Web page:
7. The relentlessly hungry beast that is 24/7 news coverage has given rise to some awful journalism, in particular on the issue of passports found at the scene. Most distressing was an Egyptian passport found at the Stade de France that some reporters were quick to link to the terrorists, except it turned out to belong to a spectator who is currently critically injured. Unfortunately, the nonstop model of news means that being first tends to take precedence over being accurate.

8. Andrew Marr got it so wrong this morning on BBC when he said that Paris is the only story today. No. It is not. There are other ongoing stories that have a Paris terror angle, such as the government's rush to pass the snoopers' charter even though such powers proved ineffective in France this weekend, what impact cuts to police, the military, and the NHS will have if a similar attack happens in the UK, and the refugee crisis. But even so, there are still other stories both in the UK and abroad that still need to be reported and it would have been good to see coverage of other news especially when the news channels inevitably started repeating themselves and news tickers remained unchanged for hours.

Amol Rajan, who often makes sense, described 9/11 on Marr's programme as an attack on capitalism. No. It was not. The twin towers were an easy target for amateur pilots. It was an attack on so much more than that. Equally, Bono describing the attack on the Eagles of Death Metal concert in Paris as an attack of music was head-up-the-arse nonsense of the highest order.

9. Despite what you may be seeing, hearing and reading in mainstream media sources, there are plenty of brilliant journalists out there who are working tirelessly to cover stories other than Paris. Lebanon, Yemen, Burma, Iraq, South Sudan, Kenya, the list goes on of places where newsworthy events are taking place. Despite what many a moaner says, other stories are being reported - but you might have to actually do some damn research and find some alternative news sources or recognise that it was covered in mainstream news outlets but you might not have bothered to pay attention. Additionally, local and regional news sources are often easily found online - and when you do find these stories, share the hell out of them. In this free market world of news, consumers have the power to give all manner of news the airplay it deserves.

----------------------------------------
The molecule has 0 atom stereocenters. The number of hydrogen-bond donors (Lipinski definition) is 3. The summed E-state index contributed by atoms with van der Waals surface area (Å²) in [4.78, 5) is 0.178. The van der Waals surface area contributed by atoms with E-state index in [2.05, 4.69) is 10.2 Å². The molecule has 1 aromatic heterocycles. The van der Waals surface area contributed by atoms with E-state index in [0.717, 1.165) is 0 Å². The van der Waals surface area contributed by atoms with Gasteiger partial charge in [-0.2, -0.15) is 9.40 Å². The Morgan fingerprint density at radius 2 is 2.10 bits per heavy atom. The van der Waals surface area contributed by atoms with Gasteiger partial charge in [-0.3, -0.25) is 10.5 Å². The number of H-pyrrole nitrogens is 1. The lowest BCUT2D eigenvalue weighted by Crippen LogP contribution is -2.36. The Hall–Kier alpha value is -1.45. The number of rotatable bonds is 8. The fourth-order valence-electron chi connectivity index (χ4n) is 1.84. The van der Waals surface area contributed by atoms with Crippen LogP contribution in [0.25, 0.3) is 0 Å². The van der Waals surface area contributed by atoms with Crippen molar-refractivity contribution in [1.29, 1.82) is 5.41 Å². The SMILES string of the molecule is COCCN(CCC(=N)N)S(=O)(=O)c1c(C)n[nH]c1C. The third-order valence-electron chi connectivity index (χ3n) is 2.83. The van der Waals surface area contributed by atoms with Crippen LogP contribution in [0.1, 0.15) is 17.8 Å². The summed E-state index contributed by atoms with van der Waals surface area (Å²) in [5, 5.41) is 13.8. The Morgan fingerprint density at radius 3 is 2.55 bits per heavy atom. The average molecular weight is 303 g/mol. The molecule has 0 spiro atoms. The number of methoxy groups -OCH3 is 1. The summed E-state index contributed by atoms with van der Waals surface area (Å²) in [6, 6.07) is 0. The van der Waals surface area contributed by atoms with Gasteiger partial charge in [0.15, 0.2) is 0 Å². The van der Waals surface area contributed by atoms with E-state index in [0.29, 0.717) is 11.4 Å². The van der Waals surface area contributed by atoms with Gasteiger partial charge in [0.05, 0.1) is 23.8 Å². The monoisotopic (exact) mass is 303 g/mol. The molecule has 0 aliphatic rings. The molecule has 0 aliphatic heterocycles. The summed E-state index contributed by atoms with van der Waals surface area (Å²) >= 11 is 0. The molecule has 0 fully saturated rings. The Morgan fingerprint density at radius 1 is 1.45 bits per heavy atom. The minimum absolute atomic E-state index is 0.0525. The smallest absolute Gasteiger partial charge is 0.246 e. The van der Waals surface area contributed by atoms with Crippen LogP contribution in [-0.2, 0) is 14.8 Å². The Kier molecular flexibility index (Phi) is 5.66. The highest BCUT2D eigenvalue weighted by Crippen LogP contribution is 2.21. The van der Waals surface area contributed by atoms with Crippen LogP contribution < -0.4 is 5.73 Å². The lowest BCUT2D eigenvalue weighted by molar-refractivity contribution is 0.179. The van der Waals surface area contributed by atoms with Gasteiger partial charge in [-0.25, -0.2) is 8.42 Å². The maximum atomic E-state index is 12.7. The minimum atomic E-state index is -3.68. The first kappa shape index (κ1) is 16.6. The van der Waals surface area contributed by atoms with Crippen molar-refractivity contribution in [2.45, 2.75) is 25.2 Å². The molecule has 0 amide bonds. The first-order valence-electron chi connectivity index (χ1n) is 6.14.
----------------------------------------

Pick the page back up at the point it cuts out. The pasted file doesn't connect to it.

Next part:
10. An interesting quote from Richard Dawkins that sprung up this weekend deserves more analysis: "They're the ones who don't take their religion seriously." He was referring to the religious people, in particular Catholics and Muslims, who he deems to be "good". My instinctive interpretation of "not taking religion seriously" is to refer to the people who happily identify with a particular religion but don't follow every single example of their faith's book to the letter.

They are, for example, the Muslims who drink alcohol, the Muslims and Christians who have sex outside of marriage or blaspheme when they're angry or surprised, the people who may indeed have conservative attitudes to issues such as homosexuality but do not believe that execution is an appropriate punishment despite some of the more startling passages from their holy books, the people who may indeed be offended at jokes at the expense of their faith but do not seek to kill or even arrest anyone over such humour.

The phrase "don't take their religion seriously" is a glib soundbite but my broader interpretation probably encompasses more religious people than we realise, even those who may bristle at being described in that manner. It strikes me as a lazy shorthand term for moderate religious people but, in my experience, moderates are actually the majority. It's just that moderate voices, especially in the wake of terror attacks, are seldom heard. Noisy idiots, such as Anjem Choudry, end up getting airplay as representing entire faiths and all this achieves is a recruitment drive for Daesh.

11. It's OK if you don't put a French flag filter on your Facebook profile photo. It's OK if you do. Whatever you do, don't be dick about it. There are enough of those in the world already. See Bono etc.



Photo by Lode Van de Velde

2 comments:

  1. Well written as usual Georgia. Keep up thr good work.

    ReplyDelete